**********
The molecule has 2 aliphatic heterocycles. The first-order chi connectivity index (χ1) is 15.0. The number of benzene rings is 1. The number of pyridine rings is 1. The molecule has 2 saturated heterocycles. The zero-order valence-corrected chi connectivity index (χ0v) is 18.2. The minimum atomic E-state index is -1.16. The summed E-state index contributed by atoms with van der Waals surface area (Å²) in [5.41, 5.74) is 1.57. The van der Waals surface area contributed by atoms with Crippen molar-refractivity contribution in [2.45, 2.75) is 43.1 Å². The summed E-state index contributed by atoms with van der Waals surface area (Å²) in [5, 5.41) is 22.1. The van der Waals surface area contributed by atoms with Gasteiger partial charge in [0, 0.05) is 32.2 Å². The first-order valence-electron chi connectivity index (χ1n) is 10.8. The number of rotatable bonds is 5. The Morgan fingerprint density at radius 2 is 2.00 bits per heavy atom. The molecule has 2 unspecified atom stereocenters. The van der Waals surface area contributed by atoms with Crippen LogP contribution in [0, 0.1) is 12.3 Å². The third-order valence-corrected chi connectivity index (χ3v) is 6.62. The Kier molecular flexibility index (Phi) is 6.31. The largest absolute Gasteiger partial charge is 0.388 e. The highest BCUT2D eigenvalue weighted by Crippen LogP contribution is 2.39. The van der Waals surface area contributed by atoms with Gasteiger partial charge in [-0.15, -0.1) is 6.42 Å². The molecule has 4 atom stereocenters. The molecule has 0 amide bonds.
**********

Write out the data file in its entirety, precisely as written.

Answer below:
The molecule has 2 aliphatic heterocycles. The first-order chi connectivity index (χ1) is 15.0. The number of benzene rings is 1. The number of pyridine rings is 1. The molecule has 2 saturated heterocycles. The zero-order valence-corrected chi connectivity index (χ0v) is 18.2. The minimum atomic E-state index is -1.16. The summed E-state index contributed by atoms with van der Waals surface area (Å²) in [5.41, 5.74) is 1.57. The van der Waals surface area contributed by atoms with Crippen molar-refractivity contribution in [2.45, 2.75) is 43.1 Å². The summed E-state index contributed by atoms with van der Waals surface area (Å²) in [5, 5.41) is 22.1. The van der Waals surface area contributed by atoms with Gasteiger partial charge in [0, 0.05) is 32.2 Å². The first-order valence-electron chi connectivity index (χ1n) is 10.8. The number of rotatable bonds is 5. The Morgan fingerprint density at radius 2 is 2.00 bits per heavy atom. The molecule has 2 unspecified atom stereocenters. The van der Waals surface area contributed by atoms with Crippen LogP contribution in [0, 0.1) is 12.3 Å². The third-order valence-corrected chi connectivity index (χ3v) is 6.62. The Kier molecular flexibility index (Phi) is 6.31. The largest absolute Gasteiger partial charge is 0.388 e. The highest BCUT2D eigenvalue weighted by Crippen LogP contribution is 2.39. The van der Waals surface area contributed by atoms with Gasteiger partial charge in [-0.15, -0.1) is 6.42 Å². The molecule has 4 atom stereocenters. The molecule has 0 amide bonds.